Category: Climate Change

Adding Spice to the Coffeelands in Nicaragua’s Dry Corridor

The coffeelands of Central America’s “dry corridor” are becoming major testing grounds of perseverance and innovation in the face of climate change. According to a report from the InterAmerican Institute for Agriculture Cooperation (IICA) in May 2015, “The Central American Dry Corridor and the Dry Arch area of Panama, given their long dry season and the […]

Knocking on Coffee’s Door: Cocoa’s Case as a Coffee Farm Alternative

2016-04-22 Comments

In previous Coffeelands posts we have written about the importance of diversifying smallholder coffee farms as a hedge against falling coffee prices, low coffee productivity resulting from disease (such as coffee leaf rust) and other factors. Diversification into other crops such as nuts, plantains and fruit, among others, also helps to ensure that a farmer […]

Coffee’s Water Footprint Needs to Be Revised

The Measure of Coffee’s Water Footprint Needs to Be Revised This 2003 study on coffee’s water footprint reported that it requires 140 liters of water to produce one cup of coffee. This metric is quoted so frequently (including by this blog) that it’s almost assumed to be a fact. However, the study needs a critical review because it is […]

The SCAA Event: Annual Coffeelands Preview

In less than one month the gavel will sound to open The SCAA Event.  That means it’s time for the annual Coffeelands preview of The Event’s best “origin content.” In my 2012 SCAA preview post, I divided my picks into three “streams of enlightenment”—“downstream” presentations that push knowledge of origin toward the marketplace, “upstream” presentations […]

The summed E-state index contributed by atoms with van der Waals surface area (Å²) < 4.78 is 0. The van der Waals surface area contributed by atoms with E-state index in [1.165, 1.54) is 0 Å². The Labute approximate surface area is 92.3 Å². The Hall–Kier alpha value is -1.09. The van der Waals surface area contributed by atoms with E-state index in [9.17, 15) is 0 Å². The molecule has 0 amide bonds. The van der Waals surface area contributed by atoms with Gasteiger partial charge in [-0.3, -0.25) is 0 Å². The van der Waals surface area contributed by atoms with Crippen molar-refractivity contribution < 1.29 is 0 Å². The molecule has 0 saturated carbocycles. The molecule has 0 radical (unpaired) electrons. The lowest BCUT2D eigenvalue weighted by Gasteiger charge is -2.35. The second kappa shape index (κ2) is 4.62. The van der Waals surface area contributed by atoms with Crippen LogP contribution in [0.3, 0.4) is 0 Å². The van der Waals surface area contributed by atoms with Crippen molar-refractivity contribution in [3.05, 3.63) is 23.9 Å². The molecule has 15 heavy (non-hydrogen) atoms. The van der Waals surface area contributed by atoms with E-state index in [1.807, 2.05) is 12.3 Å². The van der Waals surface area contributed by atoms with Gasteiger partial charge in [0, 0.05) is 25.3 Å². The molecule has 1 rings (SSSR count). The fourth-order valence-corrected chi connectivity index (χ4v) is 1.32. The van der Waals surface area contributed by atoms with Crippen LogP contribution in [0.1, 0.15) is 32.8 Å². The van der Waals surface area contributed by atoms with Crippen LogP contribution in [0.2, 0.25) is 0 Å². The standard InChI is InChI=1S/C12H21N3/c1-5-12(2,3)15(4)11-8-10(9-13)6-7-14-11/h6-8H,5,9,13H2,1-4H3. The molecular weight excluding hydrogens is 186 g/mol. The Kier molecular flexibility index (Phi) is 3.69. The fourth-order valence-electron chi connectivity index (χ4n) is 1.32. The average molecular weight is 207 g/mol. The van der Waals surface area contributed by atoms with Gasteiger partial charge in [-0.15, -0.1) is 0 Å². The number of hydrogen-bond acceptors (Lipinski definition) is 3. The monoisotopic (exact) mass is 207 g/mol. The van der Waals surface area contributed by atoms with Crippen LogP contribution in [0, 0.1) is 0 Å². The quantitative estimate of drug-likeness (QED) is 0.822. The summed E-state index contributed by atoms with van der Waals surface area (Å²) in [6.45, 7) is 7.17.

Natural Coffees – good for water resources

2016-03-08 Comments

Six years ago, James Hoffman started a post on natural coffees saying, “You could say this debate is old news, but somehow it still seems to be rumbling on.” Well, I’m fairly new to specialty coffee, and I’m so green to natural coffees that I was surprised (and delighted) to discover there was a debate.  After studying […]

Analyze This: Getting to Know Soils in the Coffeelands

2016-02-24 Comments

A farmer must know his or her soil. I mean, really know it: what lives in it (bacteria, fungi, protozoa, etc.); what’s decomposing in it and how much (organic matter); how hungry it is (for certain types of nutrients); if it needs a drink or needs to dry out (moisture level); and how it’s feeling […]

CRS Coffeelands Blog Year in Review

Today, the annual review of the Coffeelands content you liked best over the past year. .

Green Water, in Practice

A few years ago, I asked a farmer in the “dry corridor” of eastern El Salvador what he would do to improve water management if he were the donor funding our project. He pointed up at the hills and said, “During the wet season, there are torrents of rain that come down this mountain. The vast […]

Integral Ecology

I introduced Pope Francis’ encyclical on the environment, Laudato Si, in an earlier post. For this second (and last) post on the letter, I’m pasting sections from the chapter called Integral Ecology. What’s this have to do with coffee and water? Everything. Coffee and water are part of an integrated social and natural system, where the interaction […]

Manage Soils to Manage Water

2015-11-05 Comments

This week I’m at a water conference #uncwaterandhealth at the University of North Carolina (Chapel Hill) with about 700 incredibly bright folk, all trying to work out how to manage water better. Great place to learn. Despite all the great ideas here, I am surprised about how few water professionals and researchers connect the challenge of ensuring […]